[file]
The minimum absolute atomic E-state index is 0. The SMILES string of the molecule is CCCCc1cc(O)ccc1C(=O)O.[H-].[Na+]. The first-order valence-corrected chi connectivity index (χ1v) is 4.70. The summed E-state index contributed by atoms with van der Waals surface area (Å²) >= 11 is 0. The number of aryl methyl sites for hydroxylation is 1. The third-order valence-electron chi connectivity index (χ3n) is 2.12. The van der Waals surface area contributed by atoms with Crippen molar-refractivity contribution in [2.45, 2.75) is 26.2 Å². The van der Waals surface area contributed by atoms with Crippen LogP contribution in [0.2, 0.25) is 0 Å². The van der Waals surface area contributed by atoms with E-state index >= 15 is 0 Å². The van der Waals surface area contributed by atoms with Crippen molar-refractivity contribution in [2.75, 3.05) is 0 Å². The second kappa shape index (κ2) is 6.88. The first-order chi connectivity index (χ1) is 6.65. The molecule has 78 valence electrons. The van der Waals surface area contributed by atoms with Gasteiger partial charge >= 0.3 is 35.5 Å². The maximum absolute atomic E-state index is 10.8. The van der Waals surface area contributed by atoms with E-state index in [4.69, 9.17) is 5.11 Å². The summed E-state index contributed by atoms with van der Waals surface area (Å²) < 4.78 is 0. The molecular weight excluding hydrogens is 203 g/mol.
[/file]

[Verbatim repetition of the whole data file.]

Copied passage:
The minimum absolute atomic E-state index is 0. The SMILES string of the molecule is CCCCc1cc(O)ccc1C(=O)O.[H-].[Na+]. The first-order valence-corrected chi connectivity index (χ1v) is 4.70. The summed E-state index contributed by atoms with van der Waals surface area (Å²) >= 11 is 0. The number of aryl methyl sites for hydroxylation is 1. The third-order valence-electron chi connectivity index (χ3n) is 2.12. The van der Waals surface area contributed by atoms with Crippen molar-refractivity contribution in [2.45, 2.75) is 26.2 Å². The van der Waals surface area contributed by atoms with Crippen LogP contribution in [0.2, 0.25) is 0 Å². The van der Waals surface area contributed by atoms with E-state index >= 15 is 0 Å². The van der Waals surface area contributed by atoms with Crippen molar-refractivity contribution in [2.75, 3.05) is 0 Å². The second kappa shape index (κ2) is 6.88. The first-order chi connectivity index (χ1) is 6.65. The molecule has 78 valence electrons. The van der Waals surface area contributed by atoms with Gasteiger partial charge >= 0.3 is 35.5 Å². The maximum absolute atomic E-state index is 10.8. The van der Waals surface area contributed by atoms with E-state index in [4.69, 9.17) is 5.11 Å². The summed E-state index contributed by atoms with van der Waals surface area (Å²) < 4.78 is 0. The molecular weight excluding hydrogens is 203 g/mol.